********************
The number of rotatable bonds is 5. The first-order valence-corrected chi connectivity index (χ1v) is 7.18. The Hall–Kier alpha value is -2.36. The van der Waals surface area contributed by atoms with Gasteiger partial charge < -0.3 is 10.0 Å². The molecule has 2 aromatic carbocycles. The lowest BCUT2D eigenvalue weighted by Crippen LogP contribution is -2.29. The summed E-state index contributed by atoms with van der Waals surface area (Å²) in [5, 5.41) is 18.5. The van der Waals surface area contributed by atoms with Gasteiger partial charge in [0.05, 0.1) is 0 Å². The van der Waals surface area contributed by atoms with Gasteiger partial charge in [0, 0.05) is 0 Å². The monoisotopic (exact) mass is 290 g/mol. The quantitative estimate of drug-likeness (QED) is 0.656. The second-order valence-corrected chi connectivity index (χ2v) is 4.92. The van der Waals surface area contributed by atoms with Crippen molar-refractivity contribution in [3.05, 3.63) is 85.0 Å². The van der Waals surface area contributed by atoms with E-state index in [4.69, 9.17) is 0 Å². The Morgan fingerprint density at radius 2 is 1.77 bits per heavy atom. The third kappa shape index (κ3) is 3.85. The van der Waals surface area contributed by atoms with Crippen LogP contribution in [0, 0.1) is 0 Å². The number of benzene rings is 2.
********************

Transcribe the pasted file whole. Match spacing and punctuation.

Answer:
The number of rotatable bonds is 5. The first-order valence-corrected chi connectivity index (χ1v) is 7.18. The Hall–Kier alpha value is -2.36. The van der Waals surface area contributed by atoms with Gasteiger partial charge < -0.3 is 10.0 Å². The molecule has 2 aromatic carbocycles. The lowest BCUT2D eigenvalue weighted by Crippen LogP contribution is -2.29. The summed E-state index contributed by atoms with van der Waals surface area (Å²) in [5, 5.41) is 18.5. The van der Waals surface area contributed by atoms with Gasteiger partial charge in [0.05, 0.1) is 0 Å². The van der Waals surface area contributed by atoms with Gasteiger partial charge in [0, 0.05) is 0 Å². The monoisotopic (exact) mass is 290 g/mol. The quantitative estimate of drug-likeness (QED) is 0.656. The second-order valence-corrected chi connectivity index (χ2v) is 4.92. The van der Waals surface area contributed by atoms with Crippen molar-refractivity contribution in [3.05, 3.63) is 85.0 Å². The van der Waals surface area contributed by atoms with E-state index in [4.69, 9.17) is 0 Å². The Morgan fingerprint density at radius 2 is 1.77 bits per heavy atom. The third kappa shape index (κ3) is 3.85. The van der Waals surface area contributed by atoms with Crippen LogP contribution in [0, 0.1) is 0 Å². The number of benzene rings is 2.